Could the UK-EU trade deal damage UK Stocks? Well, it’s hard to say.
For starters, the EU has long claimed that its initial plans for a Trade Agreement (TPA) with the UK were not overly detailed. In other words, the initial trade deal seemed to leave a lot of the playing field to the UK’s negotiating ability.
Well, at this point in time we’ve got no official notice from the EU of its plans for getting tough on the “tax havens” that are the main sources of income for the UK. The recently released Audit Commission report revealed that the UK trusts it has a zero tolerance policy towards the United States in its International Tax Strategy.
The UK doesn’t appear to have a zero tolerance on the United States in its International Tax Strategy. As a result, it would not have enough capital to be able to finance its obligations under the EU TPA or the agreed British deal.
Thus, with the current state of affairs in the UK, any trade deal or agreement will have an immediate impact on the UK-EU trade negotiations. If the talks do not take a positive turn the price of UK Stocks could fall sharply.
The potential fallout to the EU if it does not have enough capital to make good on its commitments would have an immediate effect on the UK’s reputation in the international business community. If the EU is perceived to be a bully it may not get as much business or investment.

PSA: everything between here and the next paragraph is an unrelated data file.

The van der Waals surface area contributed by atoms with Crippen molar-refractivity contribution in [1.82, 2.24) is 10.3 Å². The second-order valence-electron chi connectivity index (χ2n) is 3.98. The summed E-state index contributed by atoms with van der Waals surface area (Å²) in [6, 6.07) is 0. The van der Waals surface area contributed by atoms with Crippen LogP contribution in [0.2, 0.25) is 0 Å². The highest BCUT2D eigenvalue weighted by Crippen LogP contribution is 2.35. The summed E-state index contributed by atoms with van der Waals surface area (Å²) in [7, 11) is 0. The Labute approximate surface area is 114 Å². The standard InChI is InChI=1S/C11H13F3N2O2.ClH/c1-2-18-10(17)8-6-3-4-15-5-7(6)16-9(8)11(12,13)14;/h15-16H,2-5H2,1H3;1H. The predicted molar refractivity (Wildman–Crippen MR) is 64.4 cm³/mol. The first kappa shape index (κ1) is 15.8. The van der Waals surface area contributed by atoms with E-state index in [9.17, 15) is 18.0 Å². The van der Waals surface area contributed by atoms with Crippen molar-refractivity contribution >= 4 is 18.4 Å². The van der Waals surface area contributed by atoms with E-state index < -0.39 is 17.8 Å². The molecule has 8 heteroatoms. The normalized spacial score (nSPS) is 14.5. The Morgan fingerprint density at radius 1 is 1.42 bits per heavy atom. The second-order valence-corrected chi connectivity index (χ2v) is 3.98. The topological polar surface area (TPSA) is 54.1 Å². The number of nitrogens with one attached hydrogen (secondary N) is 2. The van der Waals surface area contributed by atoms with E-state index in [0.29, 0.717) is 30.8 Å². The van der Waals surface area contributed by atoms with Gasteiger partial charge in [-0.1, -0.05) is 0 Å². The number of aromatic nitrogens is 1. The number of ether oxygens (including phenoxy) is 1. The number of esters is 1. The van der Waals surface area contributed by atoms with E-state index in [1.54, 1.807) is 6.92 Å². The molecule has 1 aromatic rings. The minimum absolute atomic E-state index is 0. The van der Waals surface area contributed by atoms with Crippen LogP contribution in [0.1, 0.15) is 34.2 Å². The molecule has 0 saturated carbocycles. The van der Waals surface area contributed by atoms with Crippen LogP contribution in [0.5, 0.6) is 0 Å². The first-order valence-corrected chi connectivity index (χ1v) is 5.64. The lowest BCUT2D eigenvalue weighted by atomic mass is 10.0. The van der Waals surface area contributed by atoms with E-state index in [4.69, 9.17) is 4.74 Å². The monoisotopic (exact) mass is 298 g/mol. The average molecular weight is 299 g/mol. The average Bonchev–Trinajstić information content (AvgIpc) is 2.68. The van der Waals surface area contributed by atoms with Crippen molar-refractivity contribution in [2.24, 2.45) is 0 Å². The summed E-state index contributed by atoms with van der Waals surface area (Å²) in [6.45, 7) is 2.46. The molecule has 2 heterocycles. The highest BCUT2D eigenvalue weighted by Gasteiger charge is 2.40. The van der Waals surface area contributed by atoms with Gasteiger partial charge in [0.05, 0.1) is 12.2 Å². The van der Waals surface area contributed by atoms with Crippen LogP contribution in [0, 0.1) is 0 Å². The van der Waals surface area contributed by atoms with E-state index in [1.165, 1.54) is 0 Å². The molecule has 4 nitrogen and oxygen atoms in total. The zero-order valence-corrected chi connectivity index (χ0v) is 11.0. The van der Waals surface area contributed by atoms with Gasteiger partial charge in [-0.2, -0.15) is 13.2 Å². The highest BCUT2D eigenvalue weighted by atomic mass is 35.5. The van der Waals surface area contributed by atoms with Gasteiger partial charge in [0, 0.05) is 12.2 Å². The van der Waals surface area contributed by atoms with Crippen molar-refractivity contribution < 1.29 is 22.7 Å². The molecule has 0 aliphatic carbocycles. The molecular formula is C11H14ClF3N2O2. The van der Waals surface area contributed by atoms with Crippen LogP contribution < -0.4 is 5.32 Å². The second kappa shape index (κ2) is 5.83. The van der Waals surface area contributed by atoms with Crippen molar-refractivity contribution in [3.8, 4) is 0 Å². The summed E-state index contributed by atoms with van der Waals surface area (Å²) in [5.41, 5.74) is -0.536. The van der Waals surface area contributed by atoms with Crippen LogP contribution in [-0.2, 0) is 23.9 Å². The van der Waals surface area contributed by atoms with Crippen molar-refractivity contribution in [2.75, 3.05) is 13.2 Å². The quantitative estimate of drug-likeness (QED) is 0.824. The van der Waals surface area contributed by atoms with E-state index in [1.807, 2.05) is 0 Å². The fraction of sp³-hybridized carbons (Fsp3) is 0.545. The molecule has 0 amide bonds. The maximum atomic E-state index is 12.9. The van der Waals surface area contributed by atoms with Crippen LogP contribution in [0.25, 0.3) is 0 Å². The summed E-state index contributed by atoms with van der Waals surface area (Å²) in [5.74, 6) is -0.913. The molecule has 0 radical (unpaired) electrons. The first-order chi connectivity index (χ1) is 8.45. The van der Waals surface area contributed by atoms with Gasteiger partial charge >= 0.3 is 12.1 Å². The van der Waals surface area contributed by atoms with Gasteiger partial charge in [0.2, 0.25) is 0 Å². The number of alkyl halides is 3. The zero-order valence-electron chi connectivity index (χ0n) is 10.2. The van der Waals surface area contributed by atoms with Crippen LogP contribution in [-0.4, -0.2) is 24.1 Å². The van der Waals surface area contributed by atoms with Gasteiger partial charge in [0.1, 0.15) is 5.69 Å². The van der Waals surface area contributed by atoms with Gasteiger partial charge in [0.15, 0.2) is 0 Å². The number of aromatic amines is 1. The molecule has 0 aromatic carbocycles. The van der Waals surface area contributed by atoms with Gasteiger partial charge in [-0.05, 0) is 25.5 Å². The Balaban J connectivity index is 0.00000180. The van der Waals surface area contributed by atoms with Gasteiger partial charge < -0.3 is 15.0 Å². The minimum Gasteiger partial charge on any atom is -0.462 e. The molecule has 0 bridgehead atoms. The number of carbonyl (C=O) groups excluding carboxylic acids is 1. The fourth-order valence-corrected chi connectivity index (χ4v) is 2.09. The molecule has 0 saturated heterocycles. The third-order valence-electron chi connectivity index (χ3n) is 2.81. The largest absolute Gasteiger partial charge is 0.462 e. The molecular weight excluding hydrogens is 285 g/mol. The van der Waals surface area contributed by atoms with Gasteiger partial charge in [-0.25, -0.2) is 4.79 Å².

Therefore, if the deal falls through or does not take shape as scheduled, there will be an immediate effect on the UK economy. The severity of this effect will depend on how long it takes for the UK to establish the needed capital.
The potential impact of this will depend on how long it takes for the UK to create the capital. The longer it takes the more damage will be done to the credibility of the UK in the international business community.
Given this is the state of the UK economy it is likely that the EU will be able to take its time in completing its Trade deal. Given the current state of the British economy it will be difficult for the EU to take its time in getting tougher on tax havens and tax evasion.
There will be far too much risk involved in such a process. It would be much better to get the deal done fast as to cause the least possible disruption.
With the “concerns” the UK has with the use of the City for tax avoidance in other parts of the world, the risks are greater for the UK and, therefore, the overall risk to UK Stocks will increase if the EU fails to get tough on tax evasion and avoidance. Now is not the time to get into risky long-term investments.